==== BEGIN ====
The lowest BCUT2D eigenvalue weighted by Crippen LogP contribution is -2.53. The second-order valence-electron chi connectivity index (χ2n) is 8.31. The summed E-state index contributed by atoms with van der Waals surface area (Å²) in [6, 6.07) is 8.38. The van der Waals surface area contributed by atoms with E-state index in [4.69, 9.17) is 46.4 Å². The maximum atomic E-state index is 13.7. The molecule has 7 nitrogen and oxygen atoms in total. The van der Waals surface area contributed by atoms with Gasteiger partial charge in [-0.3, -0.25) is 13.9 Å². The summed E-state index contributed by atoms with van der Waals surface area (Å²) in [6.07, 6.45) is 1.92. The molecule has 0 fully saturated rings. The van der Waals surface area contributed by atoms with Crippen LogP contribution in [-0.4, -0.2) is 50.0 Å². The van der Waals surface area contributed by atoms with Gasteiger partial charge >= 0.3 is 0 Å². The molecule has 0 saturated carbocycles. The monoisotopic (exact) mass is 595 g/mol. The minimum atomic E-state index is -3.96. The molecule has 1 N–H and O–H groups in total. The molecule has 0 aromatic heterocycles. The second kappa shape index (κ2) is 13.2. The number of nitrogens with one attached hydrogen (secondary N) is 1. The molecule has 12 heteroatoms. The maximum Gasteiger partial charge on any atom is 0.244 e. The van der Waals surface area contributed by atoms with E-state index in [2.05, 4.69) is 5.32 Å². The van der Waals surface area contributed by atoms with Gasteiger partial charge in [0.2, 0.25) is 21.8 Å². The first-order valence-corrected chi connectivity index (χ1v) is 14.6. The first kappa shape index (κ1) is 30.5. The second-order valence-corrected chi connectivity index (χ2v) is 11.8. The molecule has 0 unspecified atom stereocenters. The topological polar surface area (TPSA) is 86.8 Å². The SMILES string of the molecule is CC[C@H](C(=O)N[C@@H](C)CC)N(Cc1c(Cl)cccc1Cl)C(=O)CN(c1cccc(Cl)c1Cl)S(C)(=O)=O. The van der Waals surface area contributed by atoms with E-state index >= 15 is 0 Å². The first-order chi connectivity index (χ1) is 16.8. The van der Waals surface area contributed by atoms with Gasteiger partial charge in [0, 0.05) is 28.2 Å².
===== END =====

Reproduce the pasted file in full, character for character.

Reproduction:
The lowest BCUT2D eigenvalue weighted by Crippen LogP contribution is -2.53. The second-order valence-electron chi connectivity index (χ2n) is 8.31. The summed E-state index contributed by atoms with van der Waals surface area (Å²) in [6, 6.07) is 8.38. The van der Waals surface area contributed by atoms with E-state index in [4.69, 9.17) is 46.4 Å². The maximum atomic E-state index is 13.7. The molecule has 7 nitrogen and oxygen atoms in total. The van der Waals surface area contributed by atoms with Gasteiger partial charge in [-0.3, -0.25) is 13.9 Å². The summed E-state index contributed by atoms with van der Waals surface area (Å²) in [6.07, 6.45) is 1.92. The molecule has 0 fully saturated rings. The van der Waals surface area contributed by atoms with Crippen LogP contribution in [-0.4, -0.2) is 50.0 Å². The van der Waals surface area contributed by atoms with Gasteiger partial charge >= 0.3 is 0 Å². The molecule has 0 saturated carbocycles. The monoisotopic (exact) mass is 595 g/mol. The minimum atomic E-state index is -3.96. The molecule has 1 N–H and O–H groups in total. The molecule has 0 aromatic heterocycles. The second kappa shape index (κ2) is 13.2. The number of nitrogens with one attached hydrogen (secondary N) is 1. The molecule has 12 heteroatoms. The maximum Gasteiger partial charge on any atom is 0.244 e. The van der Waals surface area contributed by atoms with E-state index in [2.05, 4.69) is 5.32 Å². The van der Waals surface area contributed by atoms with Gasteiger partial charge in [0.2, 0.25) is 21.8 Å². The first-order valence-corrected chi connectivity index (χ1v) is 14.6. The first kappa shape index (κ1) is 30.5. The second-order valence-corrected chi connectivity index (χ2v) is 11.8. The molecule has 0 unspecified atom stereocenters. The topological polar surface area (TPSA) is 86.8 Å². The SMILES string of the molecule is CC[C@H](C(=O)N[C@@H](C)CC)N(Cc1c(Cl)cccc1Cl)C(=O)CN(c1cccc(Cl)c1Cl)S(C)(=O)=O. The van der Waals surface area contributed by atoms with E-state index >= 15 is 0 Å². The first-order chi connectivity index (χ1) is 16.8. The van der Waals surface area contributed by atoms with Gasteiger partial charge in [0, 0.05) is 28.2 Å².